Phoenix, Arizona is one of America's fastest growing metropolitan regions. It is also its least sustainable one, sprawling over a thousand square miles, with a population of four and a half million, minimal rainfall, scorching heat, and an insatiable appetite for unrestrained growth and unrestricted property rights.
In Bird on Fire, eminent social and cultural analyst Andrew Ross focuses on the prospects for sustainability in Phoenix--a city in the bull's eye of global warming--and also the obstacles that stand in the way. Most authors writing on sustainable cities look at places that have excellent public transit systems and relatively high density, such as Portland, Seattle, or New York. But Ross contends that if we can't change the game in fast-growing, low-density cities like Phoenix, the whole movement has a major problem. Drawing on interviews with 200 influential residents--from state legislators, urban planners, developers, and green business advocates to civil rights champions, energy lobbyists, solar entrepreneurs, and community activists--Ross argues that if Phoenix is ever to become sustainable, it will occur more through political and social change than through technological fixes. Ross explains how Arizona's increasingly xenophobic immigration laws, science-denying legislature, and growth-at-all-costs business ethic have perpetuated social injustice and environmental degradation. But he also highlights the positive changes happening in Phoenix, in particular the Gila River Indian Community's successful struggle to win back its water rights, potentially shifting resources away from new housing developments to producing healthy local food for the people of the Phoenix Basin. Ross argues that this victory may serve as a new model for how green democracy can work, redressing the claims of those who have been aggrieved in a way that creates long-term benefits for all.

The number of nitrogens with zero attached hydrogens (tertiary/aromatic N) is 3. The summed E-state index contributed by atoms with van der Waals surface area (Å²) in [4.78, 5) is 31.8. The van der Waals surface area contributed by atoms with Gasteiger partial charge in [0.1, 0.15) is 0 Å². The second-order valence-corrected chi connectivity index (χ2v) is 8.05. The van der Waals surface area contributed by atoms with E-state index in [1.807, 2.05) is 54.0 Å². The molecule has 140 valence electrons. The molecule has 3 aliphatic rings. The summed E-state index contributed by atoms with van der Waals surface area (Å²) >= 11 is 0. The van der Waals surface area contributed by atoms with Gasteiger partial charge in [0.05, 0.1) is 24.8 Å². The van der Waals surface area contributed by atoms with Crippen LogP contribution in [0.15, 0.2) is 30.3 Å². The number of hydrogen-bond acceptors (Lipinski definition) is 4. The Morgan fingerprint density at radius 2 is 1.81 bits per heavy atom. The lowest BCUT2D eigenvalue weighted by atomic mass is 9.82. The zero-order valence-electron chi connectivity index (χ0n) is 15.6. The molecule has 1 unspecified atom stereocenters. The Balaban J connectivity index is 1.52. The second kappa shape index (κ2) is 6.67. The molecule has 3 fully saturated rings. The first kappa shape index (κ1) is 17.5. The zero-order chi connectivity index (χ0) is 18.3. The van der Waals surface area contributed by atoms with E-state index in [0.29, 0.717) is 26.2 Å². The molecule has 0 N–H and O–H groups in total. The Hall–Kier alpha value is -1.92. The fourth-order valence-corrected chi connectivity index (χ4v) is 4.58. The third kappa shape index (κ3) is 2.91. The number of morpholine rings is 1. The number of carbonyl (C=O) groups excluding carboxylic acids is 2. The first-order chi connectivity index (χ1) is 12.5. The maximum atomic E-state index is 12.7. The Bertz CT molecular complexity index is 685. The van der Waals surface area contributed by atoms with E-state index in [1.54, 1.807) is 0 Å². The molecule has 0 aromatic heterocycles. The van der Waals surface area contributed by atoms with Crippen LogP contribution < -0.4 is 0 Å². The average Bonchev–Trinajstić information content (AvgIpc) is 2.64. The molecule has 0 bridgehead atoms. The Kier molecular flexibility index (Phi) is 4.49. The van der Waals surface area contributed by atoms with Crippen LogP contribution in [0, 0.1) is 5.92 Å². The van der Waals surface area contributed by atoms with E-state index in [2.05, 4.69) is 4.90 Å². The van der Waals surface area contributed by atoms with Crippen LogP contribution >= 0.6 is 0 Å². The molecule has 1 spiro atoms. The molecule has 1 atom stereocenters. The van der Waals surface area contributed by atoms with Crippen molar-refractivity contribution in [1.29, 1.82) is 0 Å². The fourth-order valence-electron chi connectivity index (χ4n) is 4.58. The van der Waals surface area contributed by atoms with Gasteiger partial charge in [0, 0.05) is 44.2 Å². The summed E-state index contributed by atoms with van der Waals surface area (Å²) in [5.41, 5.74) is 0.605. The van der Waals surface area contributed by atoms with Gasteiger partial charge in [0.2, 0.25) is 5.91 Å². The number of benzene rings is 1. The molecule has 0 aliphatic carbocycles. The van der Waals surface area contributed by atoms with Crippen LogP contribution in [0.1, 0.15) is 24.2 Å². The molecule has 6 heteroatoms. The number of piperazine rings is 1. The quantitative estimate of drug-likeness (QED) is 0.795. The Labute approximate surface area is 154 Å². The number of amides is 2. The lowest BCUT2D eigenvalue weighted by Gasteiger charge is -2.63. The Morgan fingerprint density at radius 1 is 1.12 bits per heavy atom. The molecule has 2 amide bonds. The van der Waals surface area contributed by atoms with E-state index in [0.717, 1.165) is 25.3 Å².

Bird on Fire offers a compelling take on one of the pressing issues of our time--finding pathways to sustainability at a time when governments are dismally failing in their responsibility to address climate change.
Ross (Fast Boat to China) examines the efforts toward and obstacles to sustainability for Phoenix, Ariz., a city dependent on imported water and driven by the boom-and-bust economy of land speculation. On the site of the Hohokam culture, which fizzled out in the 14th century when stressed by drought and floods, human devastation of the ecosystem, and inability to absorb an influx of immigrants, Phoenix seems eerily bent on repeating the mistakes of its predecessors. With an open eye and a progressive proclivity, Ross reveals fascinating inconsistencies and contradictions in the current push and pull between resilience and self-destruction: Matthew Moore, an artist-farmer, runs two farms, a 50-family CSA and an industrial agricultural operation. Artist-activists refashioning a vibrant, livable inner city "thrilled advocates of the Creative City" until the popular Friday artwalks became too creative and "the police showed up en masse, and on horseback" to intimidate participants. African and Latino communities, both suffering from monstrous pollution thrust on low-income neighborhoods, have trouble joining forces because of long-term tensions between them. Ross's conclusion that if sustainable urbanism is "not directed by and toward principles of equity, then they will almost certainly end up reinforcing patterns of eco-apartheid" is a bracing challenge.